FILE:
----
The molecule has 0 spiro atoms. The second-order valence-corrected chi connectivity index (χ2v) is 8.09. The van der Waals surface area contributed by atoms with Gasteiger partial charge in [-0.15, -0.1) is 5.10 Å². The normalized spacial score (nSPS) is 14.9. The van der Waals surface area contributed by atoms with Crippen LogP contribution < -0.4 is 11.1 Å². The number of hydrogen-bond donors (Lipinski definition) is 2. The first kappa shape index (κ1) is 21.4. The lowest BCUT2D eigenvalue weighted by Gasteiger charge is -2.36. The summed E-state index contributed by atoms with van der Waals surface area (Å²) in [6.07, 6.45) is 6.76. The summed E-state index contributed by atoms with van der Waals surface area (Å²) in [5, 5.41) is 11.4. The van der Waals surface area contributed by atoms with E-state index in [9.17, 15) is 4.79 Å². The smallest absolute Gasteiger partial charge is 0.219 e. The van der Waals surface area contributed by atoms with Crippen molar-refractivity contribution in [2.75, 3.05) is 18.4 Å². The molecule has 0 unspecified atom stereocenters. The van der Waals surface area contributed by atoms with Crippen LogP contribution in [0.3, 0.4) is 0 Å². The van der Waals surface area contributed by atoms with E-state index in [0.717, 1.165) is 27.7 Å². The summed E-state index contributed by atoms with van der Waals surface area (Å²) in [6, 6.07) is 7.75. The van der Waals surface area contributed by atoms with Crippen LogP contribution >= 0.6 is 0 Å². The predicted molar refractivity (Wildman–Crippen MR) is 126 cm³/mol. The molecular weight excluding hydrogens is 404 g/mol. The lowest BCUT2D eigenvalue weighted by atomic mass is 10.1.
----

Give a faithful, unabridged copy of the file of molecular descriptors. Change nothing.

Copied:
The molecule has 0 spiro atoms. The second-order valence-corrected chi connectivity index (χ2v) is 8.09. The van der Waals surface area contributed by atoms with Gasteiger partial charge in [-0.15, -0.1) is 5.10 Å². The normalized spacial score (nSPS) is 14.9. The van der Waals surface area contributed by atoms with Crippen LogP contribution < -0.4 is 11.1 Å². The number of hydrogen-bond donors (Lipinski definition) is 2. The first kappa shape index (κ1) is 21.4. The lowest BCUT2D eigenvalue weighted by Gasteiger charge is -2.36. The summed E-state index contributed by atoms with van der Waals surface area (Å²) in [6.07, 6.45) is 6.76. The summed E-state index contributed by atoms with van der Waals surface area (Å²) in [5, 5.41) is 11.4. The van der Waals surface area contributed by atoms with E-state index in [9.17, 15) is 4.79 Å². The smallest absolute Gasteiger partial charge is 0.219 e. The van der Waals surface area contributed by atoms with Crippen molar-refractivity contribution in [2.75, 3.05) is 18.4 Å². The molecule has 0 unspecified atom stereocenters. The van der Waals surface area contributed by atoms with Crippen LogP contribution in [0.3, 0.4) is 0 Å². The van der Waals surface area contributed by atoms with E-state index in [0.717, 1.165) is 27.7 Å². The summed E-state index contributed by atoms with van der Waals surface area (Å²) in [6, 6.07) is 7.75. The van der Waals surface area contributed by atoms with Crippen LogP contribution >= 0.6 is 0 Å². The predicted molar refractivity (Wildman–Crippen MR) is 126 cm³/mol. The molecular weight excluding hydrogens is 404 g/mol. The lowest BCUT2D eigenvalue weighted by atomic mass is 10.1.